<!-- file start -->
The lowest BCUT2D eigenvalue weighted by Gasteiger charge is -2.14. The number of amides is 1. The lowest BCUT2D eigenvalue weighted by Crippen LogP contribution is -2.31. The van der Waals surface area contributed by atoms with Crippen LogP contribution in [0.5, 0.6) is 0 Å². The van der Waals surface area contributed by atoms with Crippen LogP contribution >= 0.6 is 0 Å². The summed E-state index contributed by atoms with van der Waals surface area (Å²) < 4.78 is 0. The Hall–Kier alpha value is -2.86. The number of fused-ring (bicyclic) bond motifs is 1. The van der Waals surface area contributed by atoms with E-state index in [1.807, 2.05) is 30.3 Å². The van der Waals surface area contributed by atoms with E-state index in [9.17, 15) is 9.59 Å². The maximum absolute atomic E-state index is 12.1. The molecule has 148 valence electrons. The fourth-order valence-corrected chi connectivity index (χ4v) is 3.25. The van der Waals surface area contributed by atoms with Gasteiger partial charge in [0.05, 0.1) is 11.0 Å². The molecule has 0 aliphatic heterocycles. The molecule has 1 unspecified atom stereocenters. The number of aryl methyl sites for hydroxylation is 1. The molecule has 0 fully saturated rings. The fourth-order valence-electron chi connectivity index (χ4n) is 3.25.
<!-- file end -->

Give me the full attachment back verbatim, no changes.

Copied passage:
The lowest BCUT2D eigenvalue weighted by Gasteiger charge is -2.14. The number of amides is 1. The lowest BCUT2D eigenvalue weighted by Crippen LogP contribution is -2.31. The van der Waals surface area contributed by atoms with Crippen LogP contribution in [0.5, 0.6) is 0 Å². The van der Waals surface area contributed by atoms with Crippen LogP contribution >= 0.6 is 0 Å². The summed E-state index contributed by atoms with van der Waals surface area (Å²) < 4.78 is 0. The Hall–Kier alpha value is -2.86. The number of fused-ring (bicyclic) bond motifs is 1. The van der Waals surface area contributed by atoms with E-state index in [1.807, 2.05) is 30.3 Å². The van der Waals surface area contributed by atoms with E-state index in [9.17, 15) is 9.59 Å². The maximum absolute atomic E-state index is 12.1. The molecule has 148 valence electrons. The fourth-order valence-corrected chi connectivity index (χ4v) is 3.25. The van der Waals surface area contributed by atoms with Gasteiger partial charge in [0.05, 0.1) is 11.0 Å². The molecule has 0 aliphatic heterocycles. The molecule has 1 unspecified atom stereocenters. The number of aryl methyl sites for hydroxylation is 1. The molecule has 0 fully saturated rings. The fourth-order valence-electron chi connectivity index (χ4n) is 3.25.